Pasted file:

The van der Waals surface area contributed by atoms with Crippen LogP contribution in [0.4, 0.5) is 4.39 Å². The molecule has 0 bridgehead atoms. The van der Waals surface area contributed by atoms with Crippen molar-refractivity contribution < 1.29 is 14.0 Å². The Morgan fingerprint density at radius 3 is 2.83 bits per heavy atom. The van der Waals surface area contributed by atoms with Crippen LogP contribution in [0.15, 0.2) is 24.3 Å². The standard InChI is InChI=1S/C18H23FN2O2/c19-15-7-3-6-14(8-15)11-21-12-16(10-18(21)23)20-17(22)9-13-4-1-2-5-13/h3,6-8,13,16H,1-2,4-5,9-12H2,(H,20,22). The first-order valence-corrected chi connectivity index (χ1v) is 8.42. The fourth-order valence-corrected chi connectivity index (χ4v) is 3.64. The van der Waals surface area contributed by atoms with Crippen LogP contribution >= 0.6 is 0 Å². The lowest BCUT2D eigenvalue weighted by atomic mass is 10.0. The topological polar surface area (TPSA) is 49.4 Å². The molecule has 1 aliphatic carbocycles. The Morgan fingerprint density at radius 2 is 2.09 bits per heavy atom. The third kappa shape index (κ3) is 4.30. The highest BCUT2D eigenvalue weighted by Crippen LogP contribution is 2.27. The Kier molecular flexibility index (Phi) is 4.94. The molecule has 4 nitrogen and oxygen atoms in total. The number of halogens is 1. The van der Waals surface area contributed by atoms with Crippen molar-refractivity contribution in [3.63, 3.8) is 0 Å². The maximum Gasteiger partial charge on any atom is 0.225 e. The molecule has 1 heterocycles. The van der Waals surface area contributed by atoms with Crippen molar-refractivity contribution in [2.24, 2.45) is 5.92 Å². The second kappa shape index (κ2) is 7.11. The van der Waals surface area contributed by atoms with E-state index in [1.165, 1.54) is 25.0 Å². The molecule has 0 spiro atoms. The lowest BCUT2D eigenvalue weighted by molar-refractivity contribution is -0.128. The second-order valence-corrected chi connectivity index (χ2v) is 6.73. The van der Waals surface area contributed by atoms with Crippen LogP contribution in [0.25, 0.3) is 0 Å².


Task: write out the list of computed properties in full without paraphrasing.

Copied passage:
The van der Waals surface area contributed by atoms with Crippen LogP contribution in [0.4, 0.5) is 4.39 Å². The molecule has 0 bridgehead atoms. The van der Waals surface area contributed by atoms with Crippen molar-refractivity contribution < 1.29 is 14.0 Å². The Morgan fingerprint density at radius 3 is 2.83 bits per heavy atom. The van der Waals surface area contributed by atoms with Crippen LogP contribution in [0.15, 0.2) is 24.3 Å². The standard InChI is InChI=1S/C18H23FN2O2/c19-15-7-3-6-14(8-15)11-21-12-16(10-18(21)23)20-17(22)9-13-4-1-2-5-13/h3,6-8,13,16H,1-2,4-5,9-12H2,(H,20,22). The first-order valence-corrected chi connectivity index (χ1v) is 8.42. The fourth-order valence-corrected chi connectivity index (χ4v) is 3.64. The van der Waals surface area contributed by atoms with Crippen LogP contribution >= 0.6 is 0 Å². The lowest BCUT2D eigenvalue weighted by atomic mass is 10.0. The topological polar surface area (TPSA) is 49.4 Å². The molecule has 1 aliphatic carbocycles. The Morgan fingerprint density at radius 2 is 2.09 bits per heavy atom. The third kappa shape index (κ3) is 4.30. The highest BCUT2D eigenvalue weighted by Crippen LogP contribution is 2.27. The Kier molecular flexibility index (Phi) is 4.94. The molecule has 4 nitrogen and oxygen atoms in total. The number of halogens is 1. The van der Waals surface area contributed by atoms with Crippen molar-refractivity contribution in [3.63, 3.8) is 0 Å². The maximum Gasteiger partial charge on any atom is 0.225 e. The molecule has 1 heterocycles. The van der Waals surface area contributed by atoms with Crippen molar-refractivity contribution in [2.24, 2.45) is 5.92 Å². The second kappa shape index (κ2) is 7.11. The van der Waals surface area contributed by atoms with E-state index in [1.165, 1.54) is 25.0 Å². The molecule has 0 spiro atoms. The lowest BCUT2D eigenvalue weighted by molar-refractivity contribution is -0.128. The second-order valence-corrected chi connectivity index (χ2v) is 6.73. The van der Waals surface area contributed by atoms with Crippen LogP contribution in [0.25, 0.3) is 0 Å².